I received a most precious gift for Christmas from the kids: A day with them, just the three of us, no dad allowed. And as a bonus I realized I am not a Chinese mother.
Graham and Paige knew I’d always wanted to attend Brunch with Bach, the monthly concert series at the Detroit Institute of Arts that features a small ensemble or soloist with or without a side of quiche. But in all these years I’d never made the time or planned ahead to make a reservation; the programs usually sell out well in advance.
This Christmas I opened an elaborately designed card that had all the words a mother wants to hear about how wonderful and appreciated she is—words that had me reaching for the tissues—and an invitation for Sunday’s outing.
They decided we would skip the DIA’s quiche, however, and feast before on crepes at Good Girls Go To Paris. A great call on their part.
Paige and I’d sampled the Good Girls crepes at their original downtown walk-up location, but I had yet to sit down at their Cultural Center spot just across the street from the Art Institute, Library, and Historical Museum. (Paige, the Detroit-centric girl she is, has been there many times and showed me a list she keeps on her phone of all the crepes she’s sampled.)
I let the kids order and after a leisurely cup of coffee or two (be prepared to wait for the food—very slow in coming off the crepe makers) we shared two savory and two sweet crepes—delish—good conversation and a few laughs, we headed to the DIA for the concert in Kresge Court. I’ve always loved the brick-walled space, which was originally a garden, now enclosed by a massive skylight.
As we listened to pianist May Phang effortlessly perform works by Liszt, Bach, and Chopin I a) wondered how in the world she memorized all that music, and b) realized she must have a Chinese mother.
I’d just read the Wall Street Journal article Why Chinese Mothers Are Superior by Amy Chua, who wrote about the differences between Western and Chinese parenting.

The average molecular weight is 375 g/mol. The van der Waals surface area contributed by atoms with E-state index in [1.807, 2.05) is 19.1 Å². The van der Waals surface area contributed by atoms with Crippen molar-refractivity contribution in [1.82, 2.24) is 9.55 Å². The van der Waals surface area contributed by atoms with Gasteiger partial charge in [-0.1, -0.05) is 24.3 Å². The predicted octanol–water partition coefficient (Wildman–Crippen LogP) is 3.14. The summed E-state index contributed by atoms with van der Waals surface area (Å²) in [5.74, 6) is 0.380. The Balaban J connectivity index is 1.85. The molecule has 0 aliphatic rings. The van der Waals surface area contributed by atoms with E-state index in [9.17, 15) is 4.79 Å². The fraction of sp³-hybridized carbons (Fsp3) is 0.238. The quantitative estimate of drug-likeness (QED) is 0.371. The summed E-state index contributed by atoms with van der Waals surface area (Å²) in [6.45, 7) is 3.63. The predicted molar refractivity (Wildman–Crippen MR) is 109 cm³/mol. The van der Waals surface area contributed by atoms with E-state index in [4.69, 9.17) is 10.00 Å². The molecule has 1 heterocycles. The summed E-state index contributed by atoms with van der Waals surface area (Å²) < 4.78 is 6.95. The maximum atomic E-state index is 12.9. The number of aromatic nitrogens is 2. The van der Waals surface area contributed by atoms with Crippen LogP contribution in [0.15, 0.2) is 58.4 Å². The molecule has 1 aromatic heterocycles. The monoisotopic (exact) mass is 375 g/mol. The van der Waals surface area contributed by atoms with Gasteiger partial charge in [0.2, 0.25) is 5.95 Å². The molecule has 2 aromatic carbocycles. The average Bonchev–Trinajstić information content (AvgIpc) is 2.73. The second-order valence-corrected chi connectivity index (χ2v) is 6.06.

According to the author, a Yale Law School professor, you don’t have to be Chinese to be a Chinese parent, but you must posses the will to support the belief that, “they know what is best for their children and therefore override all of their children’s own desires and preferences.”
Chua freely gives examples of how she’s restricted her daughters (the young ladies have never attended a sleepover, had play dates, watched TV, or chosen their own extracurricular activities) and demanded nothing less than an “A” in any class, or to be the top student in every subject except gym or drama. Her husband, apparently not a Chinese father, seems to have little say in the girls’ upbringing.
She describes in agonizing detail how she forced one daughter to practice piano beyond her breaking point until she—to the amazement of no one but the Chinese mother—was able to play her piece flawlessly.
As pianist Phang wrapped up her program with Gershwin’s Embraceable You, I flashed back through 22 years of parenting and how I’d shared this very music—the Bach, Liszt, Gershwin (plus Ella Fitzgerald, Frank Sinatra, Harry Chapin, Patsy Cline and others) with Graham and Paige. I wanted to expose them to the wide world, in part, through the genius and variety of musical expression of the ages.
And I realized how—yikes—I’d forced our kids to play in the school band from fourth grade through high school. Both started out on the very clarinet I’d played at my elementary school, and graduated to better instruments as they made their way through the program. Initially, I thought, there is some Chinese mother in me. Then I remembered that the only acceptable instrument for a Chinese child is piano or violin, and that I never forced the kids to practice (well, not often).
Somehow Graham and Paige survived being “band nerds” (as we were called at my high school) and have grown into magnificent young people with a variety of interests, opinions, and talents.
Best of all, they didn’t seem to mind spending a sunny Sunday with their mom. Bring on the tissues.
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